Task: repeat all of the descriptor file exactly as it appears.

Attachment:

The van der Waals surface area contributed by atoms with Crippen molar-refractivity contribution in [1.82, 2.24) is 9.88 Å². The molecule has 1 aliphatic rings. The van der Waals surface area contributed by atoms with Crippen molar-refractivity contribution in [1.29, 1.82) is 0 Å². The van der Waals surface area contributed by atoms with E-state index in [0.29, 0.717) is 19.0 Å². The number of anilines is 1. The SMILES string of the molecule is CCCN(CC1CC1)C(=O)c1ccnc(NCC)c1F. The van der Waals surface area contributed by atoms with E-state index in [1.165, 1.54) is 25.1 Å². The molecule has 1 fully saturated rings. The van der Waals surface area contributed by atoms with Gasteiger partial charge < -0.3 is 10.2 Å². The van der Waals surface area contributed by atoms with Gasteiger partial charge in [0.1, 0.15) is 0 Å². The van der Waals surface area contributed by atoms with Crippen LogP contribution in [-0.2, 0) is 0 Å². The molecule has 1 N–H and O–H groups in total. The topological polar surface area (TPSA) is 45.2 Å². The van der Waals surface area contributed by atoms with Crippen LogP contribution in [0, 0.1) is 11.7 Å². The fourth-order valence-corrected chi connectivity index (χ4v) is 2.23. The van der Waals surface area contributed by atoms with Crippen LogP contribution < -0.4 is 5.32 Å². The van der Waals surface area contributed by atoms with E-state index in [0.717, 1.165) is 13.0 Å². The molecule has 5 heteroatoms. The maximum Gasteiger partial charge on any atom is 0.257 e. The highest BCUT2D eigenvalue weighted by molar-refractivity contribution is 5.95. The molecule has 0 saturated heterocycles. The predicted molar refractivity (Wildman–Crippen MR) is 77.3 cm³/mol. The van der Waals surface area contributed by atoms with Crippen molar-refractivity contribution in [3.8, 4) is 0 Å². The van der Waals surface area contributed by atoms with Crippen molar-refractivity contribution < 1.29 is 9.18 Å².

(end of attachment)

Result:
The van der Waals surface area contributed by atoms with Crippen molar-refractivity contribution in [1.82, 2.24) is 9.88 Å². The molecule has 1 aliphatic rings. The van der Waals surface area contributed by atoms with Crippen molar-refractivity contribution in [1.29, 1.82) is 0 Å². The van der Waals surface area contributed by atoms with E-state index in [0.29, 0.717) is 19.0 Å². The number of anilines is 1. The SMILES string of the molecule is CCCN(CC1CC1)C(=O)c1ccnc(NCC)c1F. The van der Waals surface area contributed by atoms with E-state index in [1.165, 1.54) is 25.1 Å². The molecule has 1 fully saturated rings. The van der Waals surface area contributed by atoms with Gasteiger partial charge < -0.3 is 10.2 Å². The van der Waals surface area contributed by atoms with Gasteiger partial charge in [0.1, 0.15) is 0 Å². The van der Waals surface area contributed by atoms with Crippen LogP contribution in [-0.2, 0) is 0 Å². The molecule has 1 N–H and O–H groups in total. The topological polar surface area (TPSA) is 45.2 Å². The van der Waals surface area contributed by atoms with Crippen LogP contribution in [0, 0.1) is 11.7 Å². The fourth-order valence-corrected chi connectivity index (χ4v) is 2.23. The van der Waals surface area contributed by atoms with Crippen LogP contribution < -0.4 is 5.32 Å². The van der Waals surface area contributed by atoms with E-state index in [0.717, 1.165) is 13.0 Å². The molecule has 5 heteroatoms. The maximum Gasteiger partial charge on any atom is 0.257 e. The highest BCUT2D eigenvalue weighted by molar-refractivity contribution is 5.95. The molecule has 0 saturated heterocycles. The predicted molar refractivity (Wildman–Crippen MR) is 77.3 cm³/mol. The van der Waals surface area contributed by atoms with Crippen molar-refractivity contribution in [3.8, 4) is 0 Å². The van der Waals surface area contributed by atoms with Crippen molar-refractivity contribution < 1.29 is 9.18 Å².